Massachusetts education commissioner recommends flexibility in voc-tech admissions

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BOSTON, MA: April 21, 2020: Massachusetts Commissioner of Elementary and Secondary Education Jeffrey Riley, right, joins Massachusetts Governor Charlie Baker to provide an update on Coronavirus in the state during a press conference at the Massachusetts State House in Boston, Massachusetts.(Staff photo by Nicolaus Czarnecki/MediaNews Group/Boston Herald)

BOSTON (WWLP) – Proposed changes to admissions regulations for vocational-technical schools would give those institutions flexibility to set their own admissions policies “that promote equitable access,” make clear that state officials can order changes in cases of non-compliance, and restrict use of admissions criteria that disproportionately exclude students in protected classes.

Education Commissioner Jeff Riley outlined the changes in a memo to the Board of Elementary and Secondary Education, writing that a year’s worth of discussion has shown “that applying a single set of state-prescribed admissions criteria is not in the best interests of students, families, and vocational schools and programs.”

The board plans to vote Tuesday to solicit public comment on the amendments, with a final vote penciled in for June. The Vocational Education Justice Coalition, which been seeking admissions policy changes for three years, described the proposal as a “a Major Breakthrough toward reforming the discriminatory vocational schools and programs admissions policy,” but said it still has some concerns.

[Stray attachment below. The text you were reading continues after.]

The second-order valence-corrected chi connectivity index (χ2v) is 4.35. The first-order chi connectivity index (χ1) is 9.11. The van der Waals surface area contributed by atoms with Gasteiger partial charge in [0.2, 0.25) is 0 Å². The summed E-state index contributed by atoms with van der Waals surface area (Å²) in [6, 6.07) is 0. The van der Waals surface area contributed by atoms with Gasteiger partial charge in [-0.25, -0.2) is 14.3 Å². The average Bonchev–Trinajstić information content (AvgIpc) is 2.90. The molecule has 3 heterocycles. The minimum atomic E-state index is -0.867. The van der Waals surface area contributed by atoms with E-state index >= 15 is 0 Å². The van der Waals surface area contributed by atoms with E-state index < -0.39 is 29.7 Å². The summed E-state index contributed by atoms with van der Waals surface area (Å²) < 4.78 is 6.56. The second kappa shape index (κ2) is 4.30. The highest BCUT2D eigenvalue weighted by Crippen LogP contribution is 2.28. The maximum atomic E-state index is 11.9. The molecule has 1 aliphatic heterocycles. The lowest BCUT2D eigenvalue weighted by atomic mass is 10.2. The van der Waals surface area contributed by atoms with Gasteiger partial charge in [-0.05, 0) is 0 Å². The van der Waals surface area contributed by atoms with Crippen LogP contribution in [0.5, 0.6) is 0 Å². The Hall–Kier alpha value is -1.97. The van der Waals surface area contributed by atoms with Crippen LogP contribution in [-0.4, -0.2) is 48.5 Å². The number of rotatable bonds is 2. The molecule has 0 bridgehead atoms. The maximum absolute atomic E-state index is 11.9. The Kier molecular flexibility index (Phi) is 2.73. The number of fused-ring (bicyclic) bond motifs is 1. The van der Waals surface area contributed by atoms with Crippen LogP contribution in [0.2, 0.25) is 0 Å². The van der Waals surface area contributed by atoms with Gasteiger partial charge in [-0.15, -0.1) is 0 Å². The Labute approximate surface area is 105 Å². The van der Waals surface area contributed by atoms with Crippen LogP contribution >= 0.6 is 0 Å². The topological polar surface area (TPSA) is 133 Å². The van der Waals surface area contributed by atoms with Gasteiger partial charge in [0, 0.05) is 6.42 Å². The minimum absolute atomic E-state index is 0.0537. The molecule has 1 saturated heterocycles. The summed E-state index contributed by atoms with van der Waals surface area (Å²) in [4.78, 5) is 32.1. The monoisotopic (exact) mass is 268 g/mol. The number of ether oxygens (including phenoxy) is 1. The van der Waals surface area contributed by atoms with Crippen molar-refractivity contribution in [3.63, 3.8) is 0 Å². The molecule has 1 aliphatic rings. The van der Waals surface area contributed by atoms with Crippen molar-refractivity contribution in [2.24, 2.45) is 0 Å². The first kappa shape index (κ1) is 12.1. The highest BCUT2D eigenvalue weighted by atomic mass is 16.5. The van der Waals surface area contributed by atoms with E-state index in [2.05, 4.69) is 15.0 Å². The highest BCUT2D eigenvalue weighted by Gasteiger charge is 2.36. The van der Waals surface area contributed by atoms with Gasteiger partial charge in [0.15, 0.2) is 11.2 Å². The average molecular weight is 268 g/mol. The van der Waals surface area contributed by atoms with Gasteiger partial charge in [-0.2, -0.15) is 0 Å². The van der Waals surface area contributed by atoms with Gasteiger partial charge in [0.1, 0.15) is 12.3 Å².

The coalition said it supports admissions lotteries when there are more applicants than seats. If schools and programs create their own policies, the group said, “the success of these new regulations is dependent on stringent Department annual review of vocational school and program admissions policies to ensure compliance with civil rights law and faithful adherence to the words of the legal requirements.”

An analysis of waitlist data presented to the board on Feb. 22 showed 60.4 percent of students of color who applied to vocational schools for ninth grade and 73.2 percent of white applicants received offers of admission. Whittier Tech Superintendent Maureen Lynch, president-elect of the Massachusetts Association of Vocational Administrators, said Riley’s proposal is part of a broader effort “to ensure every student, regardless of race, gender, ethnicity, socio-economic status, or any other demographic, who wants to attend a career and technical education program has equal access and the opportunity to do so.” 

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